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“You just watch and you’re in awe,” D’Antoni said. “He held it until five-tenths of a second left. He was pretty confident that was going in, no rebounds, no nothing. That ball was being buried.”

Lin, cut by both Golden State and Houston in December, struggled early. He didn’t score for the first eight minutes of the game, then turned the ball over on three straight possessions early in the second quarter and Toronto took advantage with a 6-0 run, widening its lead to 13 points.

That was long forgotten by the end.

“When he hit that shot it was simply amazing, we were hugging at midcourt like we’d won a championship,” said Amare Stoudemire, who scored 21 points after missing four games following the death of an older brother in a Florida car crash.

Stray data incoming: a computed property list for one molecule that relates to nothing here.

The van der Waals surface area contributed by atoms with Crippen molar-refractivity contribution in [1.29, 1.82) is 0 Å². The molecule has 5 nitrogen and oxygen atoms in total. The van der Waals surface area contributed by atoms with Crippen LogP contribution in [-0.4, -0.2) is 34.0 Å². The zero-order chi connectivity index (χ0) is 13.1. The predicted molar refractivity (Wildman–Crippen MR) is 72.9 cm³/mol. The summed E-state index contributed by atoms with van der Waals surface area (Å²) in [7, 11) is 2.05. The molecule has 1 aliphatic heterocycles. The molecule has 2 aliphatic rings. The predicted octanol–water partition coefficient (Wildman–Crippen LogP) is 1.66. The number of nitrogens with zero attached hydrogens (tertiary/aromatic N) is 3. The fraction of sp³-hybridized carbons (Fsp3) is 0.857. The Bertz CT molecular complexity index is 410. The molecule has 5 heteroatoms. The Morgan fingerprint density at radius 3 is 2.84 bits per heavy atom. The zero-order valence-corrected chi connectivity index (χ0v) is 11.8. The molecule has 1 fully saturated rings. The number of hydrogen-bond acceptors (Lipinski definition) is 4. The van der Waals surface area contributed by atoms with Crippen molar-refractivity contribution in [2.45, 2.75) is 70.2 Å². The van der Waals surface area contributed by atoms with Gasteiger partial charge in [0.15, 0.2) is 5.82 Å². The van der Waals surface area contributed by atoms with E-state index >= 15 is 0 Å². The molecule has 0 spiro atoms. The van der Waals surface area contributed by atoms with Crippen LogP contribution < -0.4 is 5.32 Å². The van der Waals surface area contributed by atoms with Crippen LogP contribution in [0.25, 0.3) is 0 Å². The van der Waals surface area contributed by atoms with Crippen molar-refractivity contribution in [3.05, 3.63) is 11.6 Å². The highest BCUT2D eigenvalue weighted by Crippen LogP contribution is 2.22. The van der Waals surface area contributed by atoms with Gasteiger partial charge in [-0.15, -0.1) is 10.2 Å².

Scouts and general managers may have missed Lin when he went undrafted two years ago, but people all over the NBA are watching him now. The reaction to his winner on Twitter was similar to one of LeBron James’ or Blake Griffin’s huge dunks.

“It’s crazy!” Phoenix guard Steve Nash wrote. “I’m watching Linsanity hoping every shot goes in. Hope I never grow up.”

But Lin deflects the praise to his teammates, even though they were going nowhere until he started getting real minutes on Feb. 4.

“It’s not because of me, it’s because we’re coming together as a team,” Lin said. “We started making these steps earlier but we were still losing close games and so obviously it wasn’t fun. But when you win, that solves a lot of problems. We’ve been winning and we’ve been playing together.”